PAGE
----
What does Romans 5:4 mean?
ESV: and endurance produces character, and character produces hope,
NIV: perseverance, character; and character, hope.
NASB: and perseverance, proven character; and proven character, hope;
CSB: endurance produces proven character, and proven character produces hope.
NLT: And endurance develops strength of character, and character strengthens our confident hope of salvation.
KJV: And patience, experience; and experience, hope:
Verse Commentary:
Describing the fantastic benefits that come with being justified by God's grace through our faith in Christ, Paul began the previous verse by saying that we "rejoice in our sufferings." He does not mean "we" in the sense of all mankind, but in the context of those who express faith in God, as exemplified by Abraham. Paul also did not mean by this that we feel happy when things are hard. Instead he showed that, for those in Christ, suffering is an opportunity to move closer to God and to grow in our faith. Suffering for the believer, Paul wrote, produces endurance, the ability to continue trusting God for longer periods of time and through more difficult circumstances.

Now he adds that this battle-tested faith of endurance produces in Christians the quality of character. Christians of character choose to keep doing the right things on a consistent basis. The pattern is that suffering causes us to trust God on a deeper level, and the more we trust God, the most likely we are to consistently make right choices. We become Christians of proven character.

Character, too, produces a new quality in us: hope. In the context of Romans and the New Testament, "hope" is confidence that God will deliver what He promised. Hope implies some level of certainty that we will receive God's good forever. Hope defines the baseline or a "bottom line" for a Christian's thoughts and emotions. No matter what comes along, we are fully convinced that our ultimate end will be sharing in the glories of God forever.
Verse Context:
Romans 5:1–11 describes the amazing benefits that come with being declared righteous before God by faith in Christ's death for our sin. God has made peace with us. We stand in His grace, and we rejoice in the sure hope that we will share in His glory. Our suffering brings growth, which leads to even more potent hope. God has proven His love for us in that while we were still sinners, Christ died for us. We are saved from God's wrath and reconciled to God in Christ.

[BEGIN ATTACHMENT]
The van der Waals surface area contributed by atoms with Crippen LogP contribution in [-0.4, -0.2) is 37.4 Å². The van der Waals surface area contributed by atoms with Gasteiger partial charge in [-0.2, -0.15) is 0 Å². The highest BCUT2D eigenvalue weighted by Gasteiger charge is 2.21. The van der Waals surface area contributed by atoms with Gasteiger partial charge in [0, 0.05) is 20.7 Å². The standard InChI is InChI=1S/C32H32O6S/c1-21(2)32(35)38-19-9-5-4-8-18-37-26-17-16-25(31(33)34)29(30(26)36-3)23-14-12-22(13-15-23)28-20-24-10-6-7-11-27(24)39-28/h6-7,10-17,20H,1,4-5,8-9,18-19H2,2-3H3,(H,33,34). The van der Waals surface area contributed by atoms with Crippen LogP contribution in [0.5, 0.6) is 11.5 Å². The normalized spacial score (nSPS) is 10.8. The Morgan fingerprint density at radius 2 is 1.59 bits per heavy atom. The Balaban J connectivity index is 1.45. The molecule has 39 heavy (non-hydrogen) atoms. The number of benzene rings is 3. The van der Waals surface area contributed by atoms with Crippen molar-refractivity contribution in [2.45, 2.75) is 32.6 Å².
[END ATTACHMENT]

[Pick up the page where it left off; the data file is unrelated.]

Chapter Summary:
Romans 5 begins by describing some of the benefits that come with being declared righteous by God because of our faith in Christ. We have peace with God, and we stand in His grace. We rejoice both in the hope of God's glory and in our temporary suffering. We have hope that will not disappoint, because God has already proved His love for us. Paul then compares the work of Adam in bringing sin and death into the world with the work of Christ in dying for sin in order to offer God's free gift of grace to all who believe.
Chapter Context:
After proving that all men are guilty of sin and incapable of earning salvation, Paul explained how faith—not works—is the means by which God declares us righteous. Romans 5 begins with a powerful, joyful revelation of all that comes with being justified in God's eyes by our faith in Christ. We have peace with God. We stand in God's grace. We have hope for eternal glory and meaning in our current suffering. God has proven His love for us in the death of Christ for our sin while we were still sinners. Adam introduced sin and death to the world, and they continue. Christ, though, by dying for our sin brought God's grace to all who believe. The next chapter begins by refuting a common misconception about salvation by grace through faith.
Book Summary:
The book of Romans is the New Testament's longest, most structured, and most detailed description of Christian theology. Paul lays out the core of the gospel message: salvation by grace alone through faith alone. His intent is to explain the good news of Jesus Christ in accurate and clear terms. As part of this effort, Paul addresses the conflicts between law and grace, between Jews and Gentiles, and between sin and righteousness. As is common in his writing, Paul closes out his letter with a series of practical applications.
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